My only personal memory of the Camp is being near it one year (1967 or 68) when a jeep load of Guardsmen stopped near my family.  They were wearing Battledress and had a patch on their sleeves which I had never seen before.  It was my introduction to the Mobile Command badge which I would wear myself about 10 years later.

That's a snapshot history of the Army functions at the Camp.  Unfortunately the wartime RCAF is not my strong suit so I will defer to others on the Camp's wartime activities.

Cheers,
Dan.

PS:  For a look at the Canadian Guards time in Camp Picton visit the Canadian Guards Regimental Association site at http://www.canadianguards.ca/.  Go to the history page for a article entitled 'Life in Picton.'
 

karl28

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    Great Photo shots of Camp Picton . At one point and time you used to be able to through and explore the old H hots by the hangers but they where starting to get into rough shape and that was quite a few years ago .  I think the former PMQ are being used as low incom housing at least that's what I was told .  I also always thought that it was called Picton Heights but that my be just the area that the former base is located in .
 

pbi

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ex-spy:
I believe the post-war barracks etc that PBI described as 'South-East of the original site' are on the right hand side of the first shot.  In the second shot (a close-up of the post-war buildings) one can see what once were two barrack blocks with a mess hall building in the middle.

That's right (although my compass bearings may have been a bit off-looks more E than SE). 

On the main base photo you provided, the old camp hospital is still standing, by itself on the W side of the public road, in the upper left corner of the picture. The former camp crash fire rescue station (now a Prince Edward County volunteer fire hall) is the red-roofed structure just to the upper left of the top hangar in the line. The movie-prop guard towers are located in the SW area of the camp, to the left of the two black-roofed hangars (actually the one away from the flight line was probably a drill hall)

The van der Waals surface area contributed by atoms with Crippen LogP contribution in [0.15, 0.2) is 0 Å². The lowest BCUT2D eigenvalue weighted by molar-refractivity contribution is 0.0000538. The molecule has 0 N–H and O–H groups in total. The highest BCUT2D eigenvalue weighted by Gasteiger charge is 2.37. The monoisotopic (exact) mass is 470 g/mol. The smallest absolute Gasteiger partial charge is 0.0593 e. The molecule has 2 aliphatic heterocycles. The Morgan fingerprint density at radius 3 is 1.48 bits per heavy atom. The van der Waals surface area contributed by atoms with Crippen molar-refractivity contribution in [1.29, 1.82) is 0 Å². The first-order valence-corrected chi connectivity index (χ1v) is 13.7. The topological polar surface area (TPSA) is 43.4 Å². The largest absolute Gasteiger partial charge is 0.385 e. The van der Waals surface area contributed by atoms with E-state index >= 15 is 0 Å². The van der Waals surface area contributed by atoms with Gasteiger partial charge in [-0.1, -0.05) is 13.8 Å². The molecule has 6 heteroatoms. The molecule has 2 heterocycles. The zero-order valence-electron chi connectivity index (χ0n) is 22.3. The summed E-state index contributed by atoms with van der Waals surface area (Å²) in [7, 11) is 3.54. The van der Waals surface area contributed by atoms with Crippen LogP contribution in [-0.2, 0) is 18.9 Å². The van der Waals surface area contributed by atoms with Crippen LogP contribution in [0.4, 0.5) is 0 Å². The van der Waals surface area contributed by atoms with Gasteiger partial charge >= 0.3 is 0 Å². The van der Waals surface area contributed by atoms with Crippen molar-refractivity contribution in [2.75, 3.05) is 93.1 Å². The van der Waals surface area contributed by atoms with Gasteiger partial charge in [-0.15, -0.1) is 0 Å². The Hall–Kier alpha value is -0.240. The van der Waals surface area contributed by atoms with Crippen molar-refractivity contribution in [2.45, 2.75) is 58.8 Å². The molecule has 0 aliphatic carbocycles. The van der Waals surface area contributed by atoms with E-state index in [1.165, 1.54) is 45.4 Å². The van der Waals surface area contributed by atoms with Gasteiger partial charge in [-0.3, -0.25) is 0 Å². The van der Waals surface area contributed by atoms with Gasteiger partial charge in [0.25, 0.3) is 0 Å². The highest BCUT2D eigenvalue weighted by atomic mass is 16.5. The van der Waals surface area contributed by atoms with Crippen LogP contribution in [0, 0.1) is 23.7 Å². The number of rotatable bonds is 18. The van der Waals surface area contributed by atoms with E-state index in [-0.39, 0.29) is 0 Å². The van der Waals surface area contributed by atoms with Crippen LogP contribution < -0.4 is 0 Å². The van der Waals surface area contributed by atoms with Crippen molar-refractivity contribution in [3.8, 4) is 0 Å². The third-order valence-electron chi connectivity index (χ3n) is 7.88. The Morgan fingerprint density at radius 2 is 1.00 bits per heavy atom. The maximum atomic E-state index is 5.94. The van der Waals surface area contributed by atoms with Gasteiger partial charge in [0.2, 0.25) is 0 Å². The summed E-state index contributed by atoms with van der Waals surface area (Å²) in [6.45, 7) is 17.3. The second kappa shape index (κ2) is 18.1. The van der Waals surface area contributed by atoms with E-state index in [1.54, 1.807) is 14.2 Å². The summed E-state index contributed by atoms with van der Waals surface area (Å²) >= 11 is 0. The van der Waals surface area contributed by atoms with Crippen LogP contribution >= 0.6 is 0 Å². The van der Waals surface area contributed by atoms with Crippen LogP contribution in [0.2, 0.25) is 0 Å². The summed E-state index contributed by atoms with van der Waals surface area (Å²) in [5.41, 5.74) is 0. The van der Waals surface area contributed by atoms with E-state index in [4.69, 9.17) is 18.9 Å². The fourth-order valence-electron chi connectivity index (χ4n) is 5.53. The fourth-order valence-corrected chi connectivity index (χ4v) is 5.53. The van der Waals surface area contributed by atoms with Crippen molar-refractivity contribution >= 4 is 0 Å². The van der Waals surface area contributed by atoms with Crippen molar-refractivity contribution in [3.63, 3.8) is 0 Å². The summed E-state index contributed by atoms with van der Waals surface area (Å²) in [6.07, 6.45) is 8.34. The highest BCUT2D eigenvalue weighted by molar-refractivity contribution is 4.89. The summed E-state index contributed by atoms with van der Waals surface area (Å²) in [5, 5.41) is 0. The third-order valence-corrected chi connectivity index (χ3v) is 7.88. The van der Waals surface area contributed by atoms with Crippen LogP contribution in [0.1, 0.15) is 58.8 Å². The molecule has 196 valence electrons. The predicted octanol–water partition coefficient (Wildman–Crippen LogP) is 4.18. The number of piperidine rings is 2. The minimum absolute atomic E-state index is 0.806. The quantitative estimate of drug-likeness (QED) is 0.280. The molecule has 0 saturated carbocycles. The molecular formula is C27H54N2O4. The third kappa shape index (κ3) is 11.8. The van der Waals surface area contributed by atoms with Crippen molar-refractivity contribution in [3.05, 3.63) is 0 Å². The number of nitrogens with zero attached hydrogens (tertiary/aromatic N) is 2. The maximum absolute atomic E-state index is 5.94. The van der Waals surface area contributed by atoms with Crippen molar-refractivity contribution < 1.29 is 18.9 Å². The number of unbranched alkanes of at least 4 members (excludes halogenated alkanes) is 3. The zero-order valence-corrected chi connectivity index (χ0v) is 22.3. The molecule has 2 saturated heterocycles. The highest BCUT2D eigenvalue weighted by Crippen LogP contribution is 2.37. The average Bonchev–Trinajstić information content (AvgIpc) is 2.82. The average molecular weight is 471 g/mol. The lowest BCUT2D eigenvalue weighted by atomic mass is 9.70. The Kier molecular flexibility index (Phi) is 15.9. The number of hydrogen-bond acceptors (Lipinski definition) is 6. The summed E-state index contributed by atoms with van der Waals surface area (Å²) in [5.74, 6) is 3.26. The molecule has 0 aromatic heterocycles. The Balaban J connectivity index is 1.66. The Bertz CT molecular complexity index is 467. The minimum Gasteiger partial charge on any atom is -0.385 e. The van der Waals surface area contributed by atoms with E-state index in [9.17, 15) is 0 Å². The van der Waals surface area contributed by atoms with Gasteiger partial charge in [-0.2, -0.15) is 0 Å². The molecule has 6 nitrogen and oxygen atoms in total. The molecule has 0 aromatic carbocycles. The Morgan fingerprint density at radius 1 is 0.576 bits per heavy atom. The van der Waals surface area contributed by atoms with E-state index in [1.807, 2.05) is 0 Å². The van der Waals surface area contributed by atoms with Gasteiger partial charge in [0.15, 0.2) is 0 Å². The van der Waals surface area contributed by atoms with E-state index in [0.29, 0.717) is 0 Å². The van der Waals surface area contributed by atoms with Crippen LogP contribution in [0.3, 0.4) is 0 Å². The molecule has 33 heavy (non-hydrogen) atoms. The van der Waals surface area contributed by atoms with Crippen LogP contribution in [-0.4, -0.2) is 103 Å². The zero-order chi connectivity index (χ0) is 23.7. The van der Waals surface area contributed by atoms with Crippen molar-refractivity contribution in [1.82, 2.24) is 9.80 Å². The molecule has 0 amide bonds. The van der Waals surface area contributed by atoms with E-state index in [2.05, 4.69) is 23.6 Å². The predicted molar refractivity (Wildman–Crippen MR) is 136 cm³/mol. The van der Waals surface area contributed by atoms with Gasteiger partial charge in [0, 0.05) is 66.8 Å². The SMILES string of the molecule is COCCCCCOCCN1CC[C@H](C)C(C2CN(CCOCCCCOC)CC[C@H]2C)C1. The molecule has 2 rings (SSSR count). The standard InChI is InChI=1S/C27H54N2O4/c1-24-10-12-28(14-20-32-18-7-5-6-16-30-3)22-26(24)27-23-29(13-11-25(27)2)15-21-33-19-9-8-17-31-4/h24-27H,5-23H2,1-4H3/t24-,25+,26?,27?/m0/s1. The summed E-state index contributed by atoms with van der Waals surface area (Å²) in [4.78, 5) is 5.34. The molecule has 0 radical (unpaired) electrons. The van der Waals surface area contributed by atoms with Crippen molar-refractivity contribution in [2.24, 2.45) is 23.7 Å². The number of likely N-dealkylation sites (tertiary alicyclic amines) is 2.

If you look midway on the N side of the lateral access road that runs W to E across the top of the airstrip "A", (leading to the post-war buildings) you will clearly see the outlines of a running track, a baseball diamond and a sports field. From the road, you can still see the old ball diamond backstop cage standing in the field.

The remaining small businesses still operating  are scattered throughout the H-Hut lines and in the hangars. There are a few empty lots that suggest some structures have been pulled (or burned..) down over time.

It's a fascinating place, and if you ask me, a bit sad. You can drive into the camp area easily from Picton town. As long  you stay in or near your car, and don't poke about in buildings or do anything stupid, likely nobody will bother you. Just remember that technically it's private property.

Cheers
 

exspy

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There is a statement about Camp Picton on the Canadian Guards site that goes "Early in 1964, the Battalion (ie 1 Cdn Gds) was designated the Standby Battalion for United Nations duty, due in part to its proximity to the Trenton air force base."

Now if the Camp was closed circa 1968 due to the reduction to nil strength of 1 Cdn Gds, and the now-defunct Canadian Airborne Regiment took over the UN Standby role after its formation in 1968, wouldn't having the entire CAR stationed at Picton been a strategically and tactically sound decision?  The camp was close to Trenton, the largest air transport base in the military.  There were artillery ranges within a short driving distance from the camp (something that Edmonton did not have) for the Airborne Battery.  These same ranges could have been used by the Engineers to blow up stuff.  1er Commando would have been just a hop, skip and a jump from Quebec and the CAR would have been centrally located within the country, something that was found to be wanting and corrected in 1977.

I'm not saying that it should have been done that way or that the Edmonton decision was wrong, it's just an interesting speculation on my part.

Cheers,
Dan.
 

Armynewsguy

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Here is a link to a great website with some information and lots of pictures of the old air base.

http://ontarioabandonedplaces.com/upload/wiki.asp?entry=687
 

exspy

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ANG,

Thanks for the site and photographs.  It's too bad that the camp has fallen into such a bad state of repair.  It might as well be plowed under now.  It does look like a fire problem waiting to happen.